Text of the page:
A board game, named for the unusual form of the board.

As with games like Othello and Abalone, the rules of play are few and simple, but form a complex game. Unlike most games (and offhand I can't think of another one), there are two distinctly different ways to win, which could be thought of as being offensive and defensive.

This is my second favorite board game, after chess. I highly recommend it!

Note: This writeup was originally done using HTML tables with colored cells, which made it much easier to visualize the three-dimensionalness of the board, which is an integral part of the game, before I knew that that wasn't allowed in E2. You can find that version of this writeup at http://www.silcom.com/~clarence/terrace.html

The Board and Pieces

The board is an 8x8 grid, like a chess board, except that the four quadrants are terraced. Letting 8 be the level of the highest square and 1 the lowest, the board is built like this:

1  2  3  4  5  6  7  8
2  2  3  4  5  6  7  7
3  3  3  4  5  6  6  6
4  4  4  4  5  5  5  5
5  5  5  5  4  4  4  4
6  6  6  5  4  3  3  3
7  7  6  5  4  3  2  2
8  7  6  5  4  3  2  1

To help you visualize it, note the L-shapes formed by neighboring squares with the same number, for example the 3s. That L consists of five squares all at the same level, with three squares "inside" the L at a lower level, and seven squares "outside" the L at a higher level.

There are four kinds of pieces, which are hemispheres of differing sizes. In the normal two-player game, each side starts off with four of each size. Letting A, B, C, and D denote the largest through the smallest pieces respectively, the pieces are originally arranged as follows.

T  D  C  C  B  B  A  A
A  A  B  B  C  C  D  D

D  D  C  C  B  B  A  A
A  A  B  B  C  C  D  T

Again, to help you visualize, remember the steppes on the board, and see that each player has the row closest to him filled with large pieces at his left, shrinking as you proceed to the right side of the board while the levels also become lower. In a symmetric fashion, the second row from each player starts with a small piece at the left, growing to the largest size at the right.

You'll notice that one of the Ds for each side (the one on the lowest square) has been replaced by a T. The T is the same size as a D, but is special because it is involved in winning or losing the game.

How Pieces Move

 | A  B  C  D  E  F  G  H
1|       l        A
2|       l     B  u
3| l  B  l     l  u
4| u  u  u     l  C  C
5|             x
6|          B  d
7|             D
Here, the uppercase letters represent pieces, the lowercase letters are used only to identify vacant squares.

On each turn, a player can move one piece. The possible kinds of moves are:

  1. Level: You may move a piece along the level it is on, as many spaces as you like, except that it cannot move past an opponent's piece, or one of your own larger than the piece being moved. For example, the B on B3 has four possible level moves (marked with a l). However, the C on 4F has only two level moves available to it, because it can pass neither its own B (it's bigger) nor the opponent's C.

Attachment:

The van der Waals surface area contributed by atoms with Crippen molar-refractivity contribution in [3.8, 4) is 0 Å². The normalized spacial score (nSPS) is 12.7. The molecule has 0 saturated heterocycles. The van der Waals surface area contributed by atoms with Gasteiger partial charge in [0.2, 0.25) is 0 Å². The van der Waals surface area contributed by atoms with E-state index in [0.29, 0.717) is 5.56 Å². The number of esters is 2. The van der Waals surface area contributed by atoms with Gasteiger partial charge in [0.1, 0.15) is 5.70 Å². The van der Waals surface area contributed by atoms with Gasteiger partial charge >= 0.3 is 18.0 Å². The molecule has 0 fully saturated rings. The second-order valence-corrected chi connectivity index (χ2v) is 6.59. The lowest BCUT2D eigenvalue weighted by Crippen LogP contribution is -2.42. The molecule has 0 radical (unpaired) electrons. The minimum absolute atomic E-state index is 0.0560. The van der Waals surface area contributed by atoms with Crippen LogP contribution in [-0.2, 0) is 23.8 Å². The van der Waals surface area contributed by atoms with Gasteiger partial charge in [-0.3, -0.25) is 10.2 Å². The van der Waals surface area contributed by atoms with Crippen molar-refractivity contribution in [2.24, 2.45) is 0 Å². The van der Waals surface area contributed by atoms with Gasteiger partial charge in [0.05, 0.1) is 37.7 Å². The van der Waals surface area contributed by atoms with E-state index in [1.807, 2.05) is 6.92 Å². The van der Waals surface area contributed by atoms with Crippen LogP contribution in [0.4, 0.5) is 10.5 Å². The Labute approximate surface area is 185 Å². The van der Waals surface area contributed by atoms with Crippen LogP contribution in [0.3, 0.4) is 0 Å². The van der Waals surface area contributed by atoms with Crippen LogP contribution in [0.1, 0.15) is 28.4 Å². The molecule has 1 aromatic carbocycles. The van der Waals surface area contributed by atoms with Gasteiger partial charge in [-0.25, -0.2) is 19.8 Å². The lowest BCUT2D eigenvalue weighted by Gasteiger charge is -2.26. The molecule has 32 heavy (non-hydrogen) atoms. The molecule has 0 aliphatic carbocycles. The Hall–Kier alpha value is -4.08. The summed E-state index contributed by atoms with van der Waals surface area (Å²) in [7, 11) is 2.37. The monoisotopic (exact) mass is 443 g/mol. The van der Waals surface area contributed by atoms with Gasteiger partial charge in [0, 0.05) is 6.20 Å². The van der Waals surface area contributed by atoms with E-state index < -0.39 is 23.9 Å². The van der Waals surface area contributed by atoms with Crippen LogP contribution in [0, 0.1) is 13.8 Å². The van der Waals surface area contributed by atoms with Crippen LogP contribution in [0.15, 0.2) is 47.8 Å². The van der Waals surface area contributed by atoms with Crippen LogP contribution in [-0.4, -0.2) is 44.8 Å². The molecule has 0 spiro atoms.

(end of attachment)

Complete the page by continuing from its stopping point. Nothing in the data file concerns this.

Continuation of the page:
2. Up: You may move a piece to the next higher level, either straight up or diagonally, to an empty square . The B on B3 has 3 available up moves, marked with a u. The B on E2 has only two up moves, because one of its up neighbors (F1) is occupied.
  3. Down: You may move a piece straight down to the next lower level to an empty square. You may also move a piece down diagonally, but only onto a square occupied by a piece the same size or smaller. This is the capturing move in Terrace. The B on 6D can move straight down to 6E, or can capture the D on 7E because it is down and diagonal, and not larger; however, it cannot move to 5E (marked with an x) because a down diagonal move must capture a piece.
Note that you can equally well capture a piece of your own as one of your opponent's! Thus, the A on F1 can move to E2, capturing its own B.
Also, a piece cannot move from 4D to 5E (or vice-versa) (even though they're at the same level).

Winning the Game

As mentioned at the beginning, there are two ways to win the game. Offensively, you win if you capture the opponent's T; defensively, you win if you move your T to the opposite corner of the board from where it started (i.e., to where your opponent's T started).

Ter"race (?), n. [F. terrasse (cf. Sp. terraza, It. terrazza), fr. L. terra the earth, probably for tersa, originally meaning, dry land, and akin to torrere to parch, E. torrid, and thirst. See Thirst, and cf. Fumitory, Inter, v., Patterre, Terrier, Trass, Tureen, Turmeric.]


A raised level space, shelf, or platform of earth, supported on one or more sides by a wall, a bank of tuft, or the like, whether designed for use or pleasure.


A balcony, especially a large and uncovered one.


A flat roof to a house; as, the buildings of the Oriental nations are covered with terraces.


A street, or a row of houses, on a bank or the side of a hill; hence, any street, or row of houses.

5. Geol.

A level plain, usually with a steep front, bordering a river, a lake, or sometimes the sea.

⇒ Many rivers are bordered by a series of terraces at different levels, indicating the flood plains at successive periods in their history.

Terrace epoch. Geol. See Drift epoch, under Drift, a.


© Webster 1913.

Ter"race, v. t. [imp. & p. p. Terraced (?); p. pr. & vb. n. Terracing (?).]

To form into a terrace or terraces; to furnish with a terrace or terraces, as, to terrace a garden, or a building.

Sir H. Wotton.

Clermont's terraced height, and Esher's groves. Thomson.


© Webster 1913.

Log in or register to write something here or to contact authors.